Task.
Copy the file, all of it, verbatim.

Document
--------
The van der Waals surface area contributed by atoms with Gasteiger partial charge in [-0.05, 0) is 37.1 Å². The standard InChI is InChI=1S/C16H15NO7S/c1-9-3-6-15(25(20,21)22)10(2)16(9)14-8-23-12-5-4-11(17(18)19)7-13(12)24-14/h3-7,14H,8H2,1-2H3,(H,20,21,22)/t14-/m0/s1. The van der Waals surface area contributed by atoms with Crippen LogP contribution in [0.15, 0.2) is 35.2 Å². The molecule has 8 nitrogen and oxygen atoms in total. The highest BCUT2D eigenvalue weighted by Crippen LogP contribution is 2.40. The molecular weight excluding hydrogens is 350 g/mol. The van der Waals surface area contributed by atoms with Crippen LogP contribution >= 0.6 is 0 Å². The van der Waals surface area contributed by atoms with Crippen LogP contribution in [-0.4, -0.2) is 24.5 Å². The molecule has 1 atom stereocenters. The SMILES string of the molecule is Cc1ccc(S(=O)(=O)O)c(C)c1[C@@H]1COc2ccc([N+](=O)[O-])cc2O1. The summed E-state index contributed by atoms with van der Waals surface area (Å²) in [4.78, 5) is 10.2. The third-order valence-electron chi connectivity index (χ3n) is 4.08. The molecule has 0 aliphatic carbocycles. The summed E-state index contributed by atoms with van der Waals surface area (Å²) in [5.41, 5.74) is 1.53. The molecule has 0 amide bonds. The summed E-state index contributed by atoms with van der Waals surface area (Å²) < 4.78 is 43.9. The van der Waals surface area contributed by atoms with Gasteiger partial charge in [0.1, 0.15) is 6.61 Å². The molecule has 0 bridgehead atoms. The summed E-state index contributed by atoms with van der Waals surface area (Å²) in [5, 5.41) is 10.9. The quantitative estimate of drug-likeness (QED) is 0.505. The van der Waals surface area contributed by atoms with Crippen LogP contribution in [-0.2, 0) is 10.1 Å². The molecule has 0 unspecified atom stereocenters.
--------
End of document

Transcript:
The van der Waals surface area contributed by atoms with Gasteiger partial charge in [-0.05, 0) is 37.1 Å². The standard InChI is InChI=1S/C16H15NO7S/c1-9-3-6-15(25(20,21)22)10(2)16(9)14-8-23-12-5-4-11(17(18)19)7-13(12)24-14/h3-7,14H,8H2,1-2H3,(H,20,21,22)/t14-/m0/s1. The van der Waals surface area contributed by atoms with Crippen LogP contribution in [0.15, 0.2) is 35.2 Å². The molecule has 8 nitrogen and oxygen atoms in total. The highest BCUT2D eigenvalue weighted by Crippen LogP contribution is 2.40. The molecular weight excluding hydrogens is 350 g/mol. The van der Waals surface area contributed by atoms with Crippen LogP contribution >= 0.6 is 0 Å². The van der Waals surface area contributed by atoms with Crippen LogP contribution in [-0.4, -0.2) is 24.5 Å². The molecule has 1 atom stereocenters. The SMILES string of the molecule is Cc1ccc(S(=O)(=O)O)c(C)c1[C@@H]1COc2ccc([N+](=O)[O-])cc2O1. The summed E-state index contributed by atoms with van der Waals surface area (Å²) in [4.78, 5) is 10.2. The third-order valence-electron chi connectivity index (χ3n) is 4.08. The molecule has 0 aliphatic carbocycles. The summed E-state index contributed by atoms with van der Waals surface area (Å²) in [5.41, 5.74) is 1.53. The molecule has 0 amide bonds. The summed E-state index contributed by atoms with van der Waals surface area (Å²) < 4.78 is 43.9. The van der Waals surface area contributed by atoms with Gasteiger partial charge in [0.1, 0.15) is 6.61 Å². The molecule has 0 bridgehead atoms. The summed E-state index contributed by atoms with van der Waals surface area (Å²) in [5, 5.41) is 10.9. The quantitative estimate of drug-likeness (QED) is 0.505. The van der Waals surface area contributed by atoms with Crippen LogP contribution in [-0.2, 0) is 10.1 Å². The molecule has 0 unspecified atom stereocenters.